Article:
Felix Kestenberg

Age 86 A native of Poland, he survived eight concentration camps and two death marches during World War II.

July 25, 2008|By Frederick N. Rasmussen | Frederick N. Rasmussen,Sun Reporter

Felix Kestenberg, who survived eight concentration camps and two death marches during World War II, died Tuesday of a stroke at Sinai Hospital. The Mount Washington resident was 86.

Mr. Kestenberg, the son of a shoe manufacturer, was born and raised in Radom, Poland.

During the years of the Nazi horror that engulfed Europe, Mr. Kestenberg lost three elder siblings and his father.

Beginning in 1939, when the Germans occupied Poland, and a few months before his 19th birthday, he was taken from his home and sent to a labor camp, where he worked on the fortification of the border with Russia.

"We were not given the proper food," Mr. Kestenberg told The Sun in a 1999 interview. "Our daily ration consisted of a piece of bread, a bowl of soup and a cup of black coffee."

Mr. Kestenberg was later sent to Auschwitz, Maidanek and Dachau. He described Maidanek, a labor camp, as "an industrial factory for producing corpses."

"Maidanek is the first camp in which I realized what will happen to the Jews in Europe," he told The Sun in 1999.

After he arrived at Auschwitz, Mr. Kestenberg's left arm was tattooed with the number that he wore the rest of his life. "Here we lost our identity and became a number. I became B-2369," he said.

With the Russian army approaching southwest Poland in January 1945, prisoners were ordered to leave the concentration camp.

"We were given a blanket and a loaf of bread, and were told to march to the west toward Germany," he said in the interview. "We called it the 'Death March.' Anyone who could not keep up the pace was shot to death - not only the inmates, but the SS storm troopers and the Germans that were guarding us."

Fourteen hours later, the prisoners reached a railhead, where they were loaded aboard locked boxcars and transported to Dachau. Ventilation in the crowded rail cars was poor, and many died en route.

After arriving at Dachau, Mr. Kestenberg said in the interview, "We could not believe what faced us."

"Corpses piled up. The crematories could not keep up. People were dying from malnutrition," he said.

Mr. Kestenberg endured malnutrition, boils that covered his body and waiting in line to be chosen for work or extermination.

In April 1945, with the American 22nd Infantry ("Rainbow") Division, closing in on Dachau, Mr. Kestenberg was placed aboard a train that was to take him and fellow prisoners to the Alps, where he said they were all to be shot.

The camp's commander, fearing Allied retribution, ordered the train back to Dachau, where its occupants sat locked inside.

On April 29, 1945, the liberation that he feared would never come finally arrived. Roused from his sleep, Mr. Kestenberg looked through the boxcar's slats and could not believe his eyes: American soldiers waving flags sat on tanks and trucks. Combat troops also lined the road.

Mr. Kestenberg recalled that he and his fellow prisoners began to cry, while others laughed, screamed or prayed.

After his six-year ordeal, Mr. Kestenberg, who stood 5 feet 7 inches, weighed 75 pounds. He later recalled being taken to a medical unit and seeing a face in the mirror that he did not recognize.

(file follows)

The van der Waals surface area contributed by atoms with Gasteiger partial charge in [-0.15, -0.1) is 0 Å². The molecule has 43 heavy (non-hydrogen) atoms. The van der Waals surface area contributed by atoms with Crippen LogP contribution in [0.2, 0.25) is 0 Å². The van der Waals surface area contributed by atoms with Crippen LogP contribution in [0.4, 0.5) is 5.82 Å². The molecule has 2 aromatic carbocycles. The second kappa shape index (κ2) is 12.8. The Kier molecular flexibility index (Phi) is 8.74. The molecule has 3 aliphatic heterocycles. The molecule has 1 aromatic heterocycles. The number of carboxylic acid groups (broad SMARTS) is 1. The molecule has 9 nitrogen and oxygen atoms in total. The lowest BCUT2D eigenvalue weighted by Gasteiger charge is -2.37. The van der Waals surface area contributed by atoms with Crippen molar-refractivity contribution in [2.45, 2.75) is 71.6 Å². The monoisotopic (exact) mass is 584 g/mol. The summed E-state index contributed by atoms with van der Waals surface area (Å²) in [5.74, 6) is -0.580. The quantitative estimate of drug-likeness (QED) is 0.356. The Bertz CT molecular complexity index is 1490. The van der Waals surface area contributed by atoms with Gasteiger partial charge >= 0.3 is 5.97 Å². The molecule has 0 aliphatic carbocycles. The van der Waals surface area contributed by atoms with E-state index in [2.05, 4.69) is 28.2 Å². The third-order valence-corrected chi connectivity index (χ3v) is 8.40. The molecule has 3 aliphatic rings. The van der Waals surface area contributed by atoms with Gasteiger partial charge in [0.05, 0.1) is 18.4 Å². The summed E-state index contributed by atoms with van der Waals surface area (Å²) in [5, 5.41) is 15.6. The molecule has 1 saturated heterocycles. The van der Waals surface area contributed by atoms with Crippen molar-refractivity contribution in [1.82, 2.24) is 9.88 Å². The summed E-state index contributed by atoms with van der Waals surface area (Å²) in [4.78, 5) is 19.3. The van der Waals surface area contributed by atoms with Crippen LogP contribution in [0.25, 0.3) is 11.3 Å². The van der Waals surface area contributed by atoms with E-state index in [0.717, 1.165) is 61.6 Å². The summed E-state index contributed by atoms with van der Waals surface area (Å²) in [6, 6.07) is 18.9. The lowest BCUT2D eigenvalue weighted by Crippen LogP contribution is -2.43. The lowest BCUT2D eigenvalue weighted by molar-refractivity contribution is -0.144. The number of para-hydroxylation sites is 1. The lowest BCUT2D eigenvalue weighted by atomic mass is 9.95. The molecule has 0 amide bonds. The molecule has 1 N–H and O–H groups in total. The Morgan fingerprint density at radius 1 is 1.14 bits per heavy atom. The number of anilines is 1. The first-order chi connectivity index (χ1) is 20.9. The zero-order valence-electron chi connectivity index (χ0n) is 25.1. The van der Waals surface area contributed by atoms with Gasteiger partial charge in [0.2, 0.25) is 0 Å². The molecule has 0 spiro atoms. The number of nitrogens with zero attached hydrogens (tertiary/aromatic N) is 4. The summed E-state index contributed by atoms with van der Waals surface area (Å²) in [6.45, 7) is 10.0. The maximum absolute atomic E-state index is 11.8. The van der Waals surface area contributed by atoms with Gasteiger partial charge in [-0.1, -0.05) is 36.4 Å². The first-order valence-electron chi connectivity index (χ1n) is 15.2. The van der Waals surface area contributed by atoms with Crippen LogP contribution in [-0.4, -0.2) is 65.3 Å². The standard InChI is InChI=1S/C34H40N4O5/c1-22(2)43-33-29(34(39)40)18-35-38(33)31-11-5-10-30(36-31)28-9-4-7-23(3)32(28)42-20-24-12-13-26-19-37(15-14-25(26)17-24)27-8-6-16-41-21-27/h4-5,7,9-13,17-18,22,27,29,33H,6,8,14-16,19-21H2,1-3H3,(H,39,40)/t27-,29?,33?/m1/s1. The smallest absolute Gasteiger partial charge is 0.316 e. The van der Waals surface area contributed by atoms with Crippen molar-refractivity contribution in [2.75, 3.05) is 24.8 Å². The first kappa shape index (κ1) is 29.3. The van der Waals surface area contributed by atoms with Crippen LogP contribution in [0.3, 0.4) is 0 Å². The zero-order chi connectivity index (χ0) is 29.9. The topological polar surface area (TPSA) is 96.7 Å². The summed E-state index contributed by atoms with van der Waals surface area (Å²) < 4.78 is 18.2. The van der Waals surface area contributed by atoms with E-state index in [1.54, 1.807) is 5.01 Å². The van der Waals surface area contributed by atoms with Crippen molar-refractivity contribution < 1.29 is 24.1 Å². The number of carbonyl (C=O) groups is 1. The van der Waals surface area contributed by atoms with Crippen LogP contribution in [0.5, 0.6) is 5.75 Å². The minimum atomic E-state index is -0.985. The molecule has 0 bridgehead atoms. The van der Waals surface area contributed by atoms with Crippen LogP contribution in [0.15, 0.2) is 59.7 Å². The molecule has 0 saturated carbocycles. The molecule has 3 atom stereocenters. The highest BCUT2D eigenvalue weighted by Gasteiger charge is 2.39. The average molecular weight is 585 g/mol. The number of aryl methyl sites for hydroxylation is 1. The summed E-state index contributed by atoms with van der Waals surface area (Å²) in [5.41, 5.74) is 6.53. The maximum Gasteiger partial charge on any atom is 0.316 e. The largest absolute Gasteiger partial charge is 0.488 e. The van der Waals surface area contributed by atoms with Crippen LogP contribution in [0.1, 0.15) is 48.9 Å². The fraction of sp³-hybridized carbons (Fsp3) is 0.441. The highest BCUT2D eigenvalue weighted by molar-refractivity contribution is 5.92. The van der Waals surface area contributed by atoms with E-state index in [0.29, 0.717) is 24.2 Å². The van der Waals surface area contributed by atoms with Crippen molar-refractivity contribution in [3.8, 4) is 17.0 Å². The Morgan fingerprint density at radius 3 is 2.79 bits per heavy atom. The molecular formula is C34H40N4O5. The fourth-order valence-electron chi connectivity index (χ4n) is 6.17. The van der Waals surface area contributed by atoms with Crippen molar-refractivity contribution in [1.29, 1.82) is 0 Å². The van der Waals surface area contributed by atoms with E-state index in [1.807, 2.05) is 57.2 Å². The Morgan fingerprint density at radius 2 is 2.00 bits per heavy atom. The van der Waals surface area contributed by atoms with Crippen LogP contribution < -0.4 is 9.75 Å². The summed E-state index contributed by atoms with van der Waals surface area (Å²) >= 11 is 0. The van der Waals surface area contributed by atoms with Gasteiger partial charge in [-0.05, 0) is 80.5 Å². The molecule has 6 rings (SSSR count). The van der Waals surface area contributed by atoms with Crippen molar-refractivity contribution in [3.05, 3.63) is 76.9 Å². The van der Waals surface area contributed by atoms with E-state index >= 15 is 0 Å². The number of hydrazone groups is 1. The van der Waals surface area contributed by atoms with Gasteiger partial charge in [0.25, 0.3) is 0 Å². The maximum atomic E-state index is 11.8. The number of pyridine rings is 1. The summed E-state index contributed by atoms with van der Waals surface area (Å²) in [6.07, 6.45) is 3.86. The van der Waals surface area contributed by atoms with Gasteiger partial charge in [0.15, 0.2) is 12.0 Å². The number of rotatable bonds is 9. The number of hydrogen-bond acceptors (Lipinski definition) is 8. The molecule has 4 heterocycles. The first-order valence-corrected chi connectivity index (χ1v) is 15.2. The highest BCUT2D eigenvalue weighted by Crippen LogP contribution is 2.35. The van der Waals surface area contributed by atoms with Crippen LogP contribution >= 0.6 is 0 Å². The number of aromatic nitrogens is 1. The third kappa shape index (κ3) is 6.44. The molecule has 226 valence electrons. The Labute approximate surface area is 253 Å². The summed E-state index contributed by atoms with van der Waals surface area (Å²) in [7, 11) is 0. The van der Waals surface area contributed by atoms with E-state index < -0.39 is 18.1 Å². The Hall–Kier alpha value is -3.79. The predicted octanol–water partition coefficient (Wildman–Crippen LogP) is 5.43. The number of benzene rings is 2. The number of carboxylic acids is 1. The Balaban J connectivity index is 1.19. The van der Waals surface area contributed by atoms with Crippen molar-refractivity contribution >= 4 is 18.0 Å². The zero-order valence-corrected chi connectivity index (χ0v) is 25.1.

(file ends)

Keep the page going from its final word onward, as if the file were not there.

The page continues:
"Those were the most crucial and the most trying days of my life," Mr. Kestenberg said.

"I saw many of my friends and inmates expire, and I myself felt very close to joining them, but my lot was a different one," he said. "Many times during my life, I was searching for an explanation. Why was I chosen and so many had to go? I have not found the answer yet."

Leo Bretholz, a friend, is a Holocaust survivor and Pikesville resident. He is the author of Leap into Darkness, his account of escaping from a transport bound for Auschwitz and the seven years he lived on the run from the Nazis.

"Felix always said he was lucky to have had a good pair of shoes, which helped him survive. Those shoes allowed him to work and walk farther. It's the little things like that in everyday life that we take for granted," he said.

"He also said that you had to have a lot of luck and that you had to be stronger than those who were dying around you," Mr. Bretholz said.

Mr. Bretholz added that his friend of 60 years had not lost his faith while in the death camps.

"He remained a devout Jew but was like Elie Wiesel, who said, 'I still have my faith, but it is wounded,'" Mr. Bretholz said.

"Felix was a prince of a man who always appreciated his family, friends and was always there to serve. He was always very concerned about what was going on in the community."

Mr. Kestenberg moved to Baltimore in 1949 to live with an uncle, Leo Altfeder. He worked as a TV repairman and a roofer while learning English.

Mr. Kestenberg eventually went to work in his uncle's clothing business, and later took a job with London Fog. He was a vice president of quality control for Misty Harbor at his retirement in the late 1980s.

He was active in Associated Jewish Charities, Jewish Family Services and the Hebrew Immigration Aid Society.

Mr. Kestenberg traveled to schools, churches and synagogues to tell his life story.

"I promised myself if I lived long enough, I will tell the world what happened to the Jews," Mr. Kestenberg told The Sun in 2004.

He and his wife of 35 years, the former Veronica Salazar, who is also a Holocaust survivor, were major benefactors of the Holocaust Memorial Garden, which was unveiled at their synagogue, Beth El Congregation in Owings Mills, in 1999.

Services were Wednesday.

Also surviving are a son, David Homoki of Atlanta; two daughters, Leah Miller of Chicago and Edith Creeger of Olney; 10 grandchildren; and two great-grandchildren. His first wife, the former Doris Potler, died in 1968.


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